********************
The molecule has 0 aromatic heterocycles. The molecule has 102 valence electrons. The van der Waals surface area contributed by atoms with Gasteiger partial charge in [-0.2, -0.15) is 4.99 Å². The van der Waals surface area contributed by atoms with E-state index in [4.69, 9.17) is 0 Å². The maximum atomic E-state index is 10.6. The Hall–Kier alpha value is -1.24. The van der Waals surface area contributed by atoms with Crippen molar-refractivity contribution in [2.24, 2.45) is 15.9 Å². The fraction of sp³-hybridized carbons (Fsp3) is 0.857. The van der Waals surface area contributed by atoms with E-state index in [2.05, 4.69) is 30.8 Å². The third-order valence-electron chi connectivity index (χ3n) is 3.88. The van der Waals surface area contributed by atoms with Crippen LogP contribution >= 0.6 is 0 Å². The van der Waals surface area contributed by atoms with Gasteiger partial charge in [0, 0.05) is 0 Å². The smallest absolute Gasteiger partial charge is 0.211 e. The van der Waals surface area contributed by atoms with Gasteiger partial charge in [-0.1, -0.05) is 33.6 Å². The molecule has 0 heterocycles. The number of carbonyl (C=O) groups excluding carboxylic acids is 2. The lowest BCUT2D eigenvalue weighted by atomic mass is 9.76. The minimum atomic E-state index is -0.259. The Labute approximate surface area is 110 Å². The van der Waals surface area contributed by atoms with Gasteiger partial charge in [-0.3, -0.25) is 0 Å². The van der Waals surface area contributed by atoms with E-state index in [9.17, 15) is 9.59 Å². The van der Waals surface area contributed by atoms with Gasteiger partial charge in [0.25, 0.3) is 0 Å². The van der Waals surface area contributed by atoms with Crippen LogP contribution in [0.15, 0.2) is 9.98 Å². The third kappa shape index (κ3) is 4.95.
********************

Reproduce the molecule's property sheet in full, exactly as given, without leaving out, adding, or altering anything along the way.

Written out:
The molecule has 0 aromatic heterocycles. The molecule has 102 valence electrons. The van der Waals surface area contributed by atoms with Gasteiger partial charge in [-0.2, -0.15) is 4.99 Å². The van der Waals surface area contributed by atoms with E-state index in [4.69, 9.17) is 0 Å². The maximum atomic E-state index is 10.6. The Hall–Kier alpha value is -1.24. The van der Waals surface area contributed by atoms with Crippen molar-refractivity contribution in [2.24, 2.45) is 15.9 Å². The fraction of sp³-hybridized carbons (Fsp3) is 0.857. The van der Waals surface area contributed by atoms with E-state index in [2.05, 4.69) is 30.8 Å². The third-order valence-electron chi connectivity index (χ3n) is 3.88. The van der Waals surface area contributed by atoms with Crippen LogP contribution >= 0.6 is 0 Å². The van der Waals surface area contributed by atoms with Gasteiger partial charge in [0, 0.05) is 0 Å². The smallest absolute Gasteiger partial charge is 0.211 e. The van der Waals surface area contributed by atoms with Gasteiger partial charge in [-0.1, -0.05) is 33.6 Å². The molecule has 0 heterocycles. The number of carbonyl (C=O) groups excluding carboxylic acids is 2. The lowest BCUT2D eigenvalue weighted by atomic mass is 9.76. The minimum atomic E-state index is -0.259. The Labute approximate surface area is 110 Å². The van der Waals surface area contributed by atoms with Gasteiger partial charge in [-0.3, -0.25) is 0 Å². The van der Waals surface area contributed by atoms with E-state index in [9.17, 15) is 9.59 Å². The van der Waals surface area contributed by atoms with Gasteiger partial charge in [0.25, 0.3) is 0 Å². The van der Waals surface area contributed by atoms with Crippen LogP contribution in [0.15, 0.2) is 9.98 Å². The third kappa shape index (κ3) is 4.95.